On This Day
202 BC – Second Punic War: At the Battle of Zama, Roman legions under Scipio Africanus defeat Hannibal Barca, leader of the army defending Carthage.
The Battle of Zama was fought in 202 BC near Zama, now in Tunisia, and marked the end of the Second Punic War. A Roman army led by Publius Cornelius Scipio, with crucial support from Numidian leader Masinissa, defeated the Carthaginian army led by Hannibal.
After defeating Carthaginian and Numidian armies at the battles of Utica and the Great Plains, Scipio imposed peace terms on the Carthaginians, who had no choice but to accept them. At the same time, the Carthaginians recalled Hannibal’s army from Italy. Confident in Hannibal’s forces, the Carthaginians broke the armistice with Rome. Scipio and Hannibal confronted each other near Zama Regia. Hannibal had 36,000 infantry to Scipio’s 29,000. One third of Hannibal’s army were citizen levies, and the Romans had 6,100 cavalry to Carthage’s 4,000, as most of the Numidian cavalry that Hannibal had employed with great success in Italy had defected to the Romans.
Hannibal also employed 80 war elephants. The elephants opened the battle by charging the main Roman army. Scipio’s soldiers avoided the elephants by opening their ranks and then drove them off with missiles. The Roman and Numidian cavalry subsequently defeated the Carthaginian cavalry and chased them from the battlefield. Hannibal’s first line of mercenaries attacked Scipio’s infantry and were defeated. The second line of citizen levies and the mercenaries’ remnants assaulted and inflicted heavy losses on the Roman first line. The Roman second line joined the struggle and pushed back the Carthaginian assault. Hannibal’s third line of veterans, reinforced by the citizen levies and mercenaries, faced off against the Roman army, which had been redeployed into a single line. The combat was fierce and evenly matched. Finally, Scipio’s cavalry returned to the battle and attacked Hannibal’s army in the rear, routing and destroying it.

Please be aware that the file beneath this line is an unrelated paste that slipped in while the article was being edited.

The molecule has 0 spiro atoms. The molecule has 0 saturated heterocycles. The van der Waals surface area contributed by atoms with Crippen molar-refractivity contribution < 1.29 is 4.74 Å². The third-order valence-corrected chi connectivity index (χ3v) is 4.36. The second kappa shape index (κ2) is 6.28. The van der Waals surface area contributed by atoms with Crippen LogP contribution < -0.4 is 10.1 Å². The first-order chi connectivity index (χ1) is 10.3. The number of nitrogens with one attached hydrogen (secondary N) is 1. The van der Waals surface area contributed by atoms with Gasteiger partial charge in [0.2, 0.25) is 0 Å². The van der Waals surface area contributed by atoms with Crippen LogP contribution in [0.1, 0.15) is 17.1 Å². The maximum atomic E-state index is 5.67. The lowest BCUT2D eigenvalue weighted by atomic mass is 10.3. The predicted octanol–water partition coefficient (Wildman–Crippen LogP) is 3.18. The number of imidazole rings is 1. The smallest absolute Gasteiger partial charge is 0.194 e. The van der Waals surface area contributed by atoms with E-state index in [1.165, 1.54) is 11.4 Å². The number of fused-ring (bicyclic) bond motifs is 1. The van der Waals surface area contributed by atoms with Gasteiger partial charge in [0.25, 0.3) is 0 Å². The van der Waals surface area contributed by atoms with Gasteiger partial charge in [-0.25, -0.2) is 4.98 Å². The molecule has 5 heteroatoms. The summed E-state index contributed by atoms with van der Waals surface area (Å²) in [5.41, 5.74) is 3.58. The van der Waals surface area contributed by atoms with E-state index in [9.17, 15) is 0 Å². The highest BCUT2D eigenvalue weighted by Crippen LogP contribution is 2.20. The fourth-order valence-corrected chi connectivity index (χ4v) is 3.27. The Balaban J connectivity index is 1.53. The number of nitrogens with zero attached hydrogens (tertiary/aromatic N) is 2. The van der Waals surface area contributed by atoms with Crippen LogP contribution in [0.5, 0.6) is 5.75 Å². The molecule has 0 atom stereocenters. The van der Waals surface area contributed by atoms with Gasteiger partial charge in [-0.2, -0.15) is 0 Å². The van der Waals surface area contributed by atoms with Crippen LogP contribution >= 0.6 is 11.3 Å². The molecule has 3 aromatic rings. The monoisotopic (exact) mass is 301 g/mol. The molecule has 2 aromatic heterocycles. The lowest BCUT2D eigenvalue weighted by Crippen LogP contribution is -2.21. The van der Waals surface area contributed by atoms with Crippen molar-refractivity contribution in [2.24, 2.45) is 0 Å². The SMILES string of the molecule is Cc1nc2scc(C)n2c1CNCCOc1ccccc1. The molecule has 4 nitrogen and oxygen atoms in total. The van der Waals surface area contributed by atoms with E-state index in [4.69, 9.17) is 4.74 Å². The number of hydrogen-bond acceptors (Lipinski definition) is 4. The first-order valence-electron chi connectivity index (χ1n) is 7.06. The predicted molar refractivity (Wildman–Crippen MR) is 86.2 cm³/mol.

The Carthaginians lost 20,000–25,000 killed and 8,500–20,000 captured. Scipio lost 4,000–5,000 men, and 1,500–2,500 Romans and 2,500 Numidians were killed. Defeated on their home ground, the Carthaginian ruling elite sued for peace and accepted humiliating terms, ending the 17-year war.
Born On This Day
879 – Yingtian, empress of the Khitan Liao Dynasty (d. 953)
Shulü Ping (Chinese: 述律平; 19 October 879 – 1 August 953), nickname Yueliduo (月里朵), formally Empress Yingtian (simplified Chinese: 应天皇后; traditional Chinese: 應天皇后) also known as Empress Di (地皇后) during the reign of her husband Emperor Taizu of Liao (Yelü Abaoji), posthumous name initially Empress Zhenlie (貞烈皇后, “the virtuous and achieving empress”) then Empress Chunqin (淳欽皇后, “the pure and honoured empress”) was an empress of the Khitan-led Liao dynasty of China. After Emperor Taizu’s death in 926, she served as empress dowager until her death in 953. She was directly involved in two imperial successions and is credited with changing expectations of widows in Khitan society.
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